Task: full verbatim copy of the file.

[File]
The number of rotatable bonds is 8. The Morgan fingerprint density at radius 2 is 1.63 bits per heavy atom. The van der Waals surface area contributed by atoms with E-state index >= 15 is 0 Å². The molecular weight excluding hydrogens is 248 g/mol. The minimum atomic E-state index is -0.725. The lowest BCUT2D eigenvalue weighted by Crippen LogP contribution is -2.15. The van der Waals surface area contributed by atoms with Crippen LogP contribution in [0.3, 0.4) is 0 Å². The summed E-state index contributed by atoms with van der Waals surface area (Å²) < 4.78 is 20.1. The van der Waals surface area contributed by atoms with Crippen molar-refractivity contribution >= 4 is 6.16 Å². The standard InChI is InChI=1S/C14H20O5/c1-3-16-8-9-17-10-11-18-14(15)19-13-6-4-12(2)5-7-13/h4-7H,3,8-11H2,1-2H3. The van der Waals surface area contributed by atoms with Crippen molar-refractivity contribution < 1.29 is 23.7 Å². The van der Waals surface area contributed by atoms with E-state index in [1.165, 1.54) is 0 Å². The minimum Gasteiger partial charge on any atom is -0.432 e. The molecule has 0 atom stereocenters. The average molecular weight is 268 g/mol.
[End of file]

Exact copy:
The number of rotatable bonds is 8. The Morgan fingerprint density at radius 2 is 1.63 bits per heavy atom. The van der Waals surface area contributed by atoms with E-state index >= 15 is 0 Å². The molecular weight excluding hydrogens is 248 g/mol. The minimum atomic E-state index is -0.725. The lowest BCUT2D eigenvalue weighted by Crippen LogP contribution is -2.15. The van der Waals surface area contributed by atoms with Crippen LogP contribution in [0.3, 0.4) is 0 Å². The summed E-state index contributed by atoms with van der Waals surface area (Å²) < 4.78 is 20.1. The van der Waals surface area contributed by atoms with Crippen molar-refractivity contribution >= 4 is 6.16 Å². The standard InChI is InChI=1S/C14H20O5/c1-3-16-8-9-17-10-11-18-14(15)19-13-6-4-12(2)5-7-13/h4-7H,3,8-11H2,1-2H3. The van der Waals surface area contributed by atoms with Crippen molar-refractivity contribution < 1.29 is 23.7 Å². The van der Waals surface area contributed by atoms with E-state index in [1.165, 1.54) is 0 Å². The minimum Gasteiger partial charge on any atom is -0.432 e. The molecule has 0 atom stereocenters. The average molecular weight is 268 g/mol.